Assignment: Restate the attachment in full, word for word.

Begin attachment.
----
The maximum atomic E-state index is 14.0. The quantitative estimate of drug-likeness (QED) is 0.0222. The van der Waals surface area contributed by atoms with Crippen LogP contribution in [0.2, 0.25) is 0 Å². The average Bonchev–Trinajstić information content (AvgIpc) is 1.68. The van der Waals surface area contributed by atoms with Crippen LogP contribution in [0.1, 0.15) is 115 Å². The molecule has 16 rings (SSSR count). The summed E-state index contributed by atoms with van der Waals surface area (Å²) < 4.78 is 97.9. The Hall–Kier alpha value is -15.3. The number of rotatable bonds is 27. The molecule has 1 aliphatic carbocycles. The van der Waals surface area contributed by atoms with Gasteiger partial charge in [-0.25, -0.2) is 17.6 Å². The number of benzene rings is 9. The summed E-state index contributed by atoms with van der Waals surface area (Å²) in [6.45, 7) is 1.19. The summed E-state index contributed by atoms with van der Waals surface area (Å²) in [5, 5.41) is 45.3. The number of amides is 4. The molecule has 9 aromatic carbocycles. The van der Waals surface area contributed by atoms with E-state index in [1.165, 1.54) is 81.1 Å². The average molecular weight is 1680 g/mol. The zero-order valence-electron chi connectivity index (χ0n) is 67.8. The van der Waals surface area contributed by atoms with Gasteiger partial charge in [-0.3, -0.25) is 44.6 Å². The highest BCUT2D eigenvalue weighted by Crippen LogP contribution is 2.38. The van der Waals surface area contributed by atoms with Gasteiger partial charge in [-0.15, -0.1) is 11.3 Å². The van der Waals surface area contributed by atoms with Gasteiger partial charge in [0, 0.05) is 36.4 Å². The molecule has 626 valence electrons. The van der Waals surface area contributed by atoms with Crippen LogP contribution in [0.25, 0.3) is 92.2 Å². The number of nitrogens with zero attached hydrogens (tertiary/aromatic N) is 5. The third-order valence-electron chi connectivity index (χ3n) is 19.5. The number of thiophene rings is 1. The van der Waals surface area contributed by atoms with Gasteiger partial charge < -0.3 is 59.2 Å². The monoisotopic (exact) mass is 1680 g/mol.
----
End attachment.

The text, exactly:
The maximum atomic E-state index is 14.0. The quantitative estimate of drug-likeness (QED) is 0.0222. The van der Waals surface area contributed by atoms with Crippen LogP contribution in [0.2, 0.25) is 0 Å². The average Bonchev–Trinajstić information content (AvgIpc) is 1.68. The van der Waals surface area contributed by atoms with Crippen LogP contribution in [0.1, 0.15) is 115 Å². The molecule has 16 rings (SSSR count). The summed E-state index contributed by atoms with van der Waals surface area (Å²) < 4.78 is 97.9. The Hall–Kier alpha value is -15.3. The number of rotatable bonds is 27. The molecule has 1 aliphatic carbocycles. The van der Waals surface area contributed by atoms with Gasteiger partial charge in [-0.25, -0.2) is 17.6 Å². The number of benzene rings is 9. The summed E-state index contributed by atoms with van der Waals surface area (Å²) in [6.45, 7) is 1.19. The summed E-state index contributed by atoms with van der Waals surface area (Å²) in [5, 5.41) is 45.3. The number of amides is 4. The molecule has 9 aromatic carbocycles. The van der Waals surface area contributed by atoms with E-state index in [1.165, 1.54) is 81.1 Å². The average molecular weight is 1680 g/mol. The zero-order valence-electron chi connectivity index (χ0n) is 67.8. The van der Waals surface area contributed by atoms with Gasteiger partial charge in [-0.3, -0.25) is 44.6 Å². The highest BCUT2D eigenvalue weighted by Crippen LogP contribution is 2.38. The van der Waals surface area contributed by atoms with Gasteiger partial charge in [-0.15, -0.1) is 11.3 Å². The van der Waals surface area contributed by atoms with Gasteiger partial charge in [0, 0.05) is 36.4 Å². The molecule has 626 valence electrons. The van der Waals surface area contributed by atoms with Crippen LogP contribution in [0.25, 0.3) is 92.2 Å². The number of nitrogens with zero attached hydrogens (tertiary/aromatic N) is 5. The third-order valence-electron chi connectivity index (χ3n) is 19.5. The number of thiophene rings is 1. The van der Waals surface area contributed by atoms with Gasteiger partial charge < -0.3 is 59.2 Å². The monoisotopic (exact) mass is 1680 g/mol.